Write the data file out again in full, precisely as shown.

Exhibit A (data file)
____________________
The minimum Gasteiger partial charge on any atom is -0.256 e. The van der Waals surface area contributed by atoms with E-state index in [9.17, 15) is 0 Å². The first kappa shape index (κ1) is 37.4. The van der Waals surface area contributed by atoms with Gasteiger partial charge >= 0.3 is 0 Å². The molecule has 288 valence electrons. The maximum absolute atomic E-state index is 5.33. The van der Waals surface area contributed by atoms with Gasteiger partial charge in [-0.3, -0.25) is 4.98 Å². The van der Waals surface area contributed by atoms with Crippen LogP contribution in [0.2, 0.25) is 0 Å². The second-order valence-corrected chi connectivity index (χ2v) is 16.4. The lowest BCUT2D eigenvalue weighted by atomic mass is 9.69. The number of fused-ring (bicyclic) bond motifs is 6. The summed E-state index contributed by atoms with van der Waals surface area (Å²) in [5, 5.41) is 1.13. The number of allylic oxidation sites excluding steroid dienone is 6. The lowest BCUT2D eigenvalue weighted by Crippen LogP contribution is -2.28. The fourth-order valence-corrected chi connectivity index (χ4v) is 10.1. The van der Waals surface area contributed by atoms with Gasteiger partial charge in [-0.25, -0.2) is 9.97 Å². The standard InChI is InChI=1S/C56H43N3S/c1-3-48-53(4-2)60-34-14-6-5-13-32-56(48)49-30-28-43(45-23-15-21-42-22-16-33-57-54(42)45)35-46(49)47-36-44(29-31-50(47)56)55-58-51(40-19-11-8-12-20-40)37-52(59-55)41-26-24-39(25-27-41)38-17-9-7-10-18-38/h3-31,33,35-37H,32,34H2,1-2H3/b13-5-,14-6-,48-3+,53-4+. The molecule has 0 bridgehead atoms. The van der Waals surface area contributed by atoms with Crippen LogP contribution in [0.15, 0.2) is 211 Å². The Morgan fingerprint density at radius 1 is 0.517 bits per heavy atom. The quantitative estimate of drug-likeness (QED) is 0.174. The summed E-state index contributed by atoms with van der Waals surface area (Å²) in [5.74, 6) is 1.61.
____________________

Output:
The minimum Gasteiger partial charge on any atom is -0.256 e. The van der Waals surface area contributed by atoms with E-state index in [9.17, 15) is 0 Å². The first kappa shape index (κ1) is 37.4. The van der Waals surface area contributed by atoms with Gasteiger partial charge >= 0.3 is 0 Å². The molecule has 288 valence electrons. The maximum absolute atomic E-state index is 5.33. The van der Waals surface area contributed by atoms with Gasteiger partial charge in [-0.3, -0.25) is 4.98 Å². The van der Waals surface area contributed by atoms with Crippen LogP contribution in [0.2, 0.25) is 0 Å². The second-order valence-corrected chi connectivity index (χ2v) is 16.4. The lowest BCUT2D eigenvalue weighted by atomic mass is 9.69. The number of fused-ring (bicyclic) bond motifs is 6. The summed E-state index contributed by atoms with van der Waals surface area (Å²) in [5, 5.41) is 1.13. The number of allylic oxidation sites excluding steroid dienone is 6. The lowest BCUT2D eigenvalue weighted by Crippen LogP contribution is -2.28. The fourth-order valence-corrected chi connectivity index (χ4v) is 10.1. The van der Waals surface area contributed by atoms with Gasteiger partial charge in [-0.25, -0.2) is 9.97 Å². The standard InChI is InChI=1S/C56H43N3S/c1-3-48-53(4-2)60-34-14-6-5-13-32-56(48)49-30-28-43(45-23-15-21-42-22-16-33-57-54(42)45)35-46(49)47-36-44(29-31-50(47)56)55-58-51(40-19-11-8-12-20-40)37-52(59-55)41-26-24-39(25-27-41)38-17-9-7-10-18-38/h3-31,33,35-37H,32,34H2,1-2H3/b13-5-,14-6-,48-3+,53-4+. The molecule has 0 bridgehead atoms. The van der Waals surface area contributed by atoms with Crippen LogP contribution in [0.15, 0.2) is 211 Å². The Morgan fingerprint density at radius 1 is 0.517 bits per heavy atom. The quantitative estimate of drug-likeness (QED) is 0.174. The summed E-state index contributed by atoms with van der Waals surface area (Å²) in [5.74, 6) is 1.61.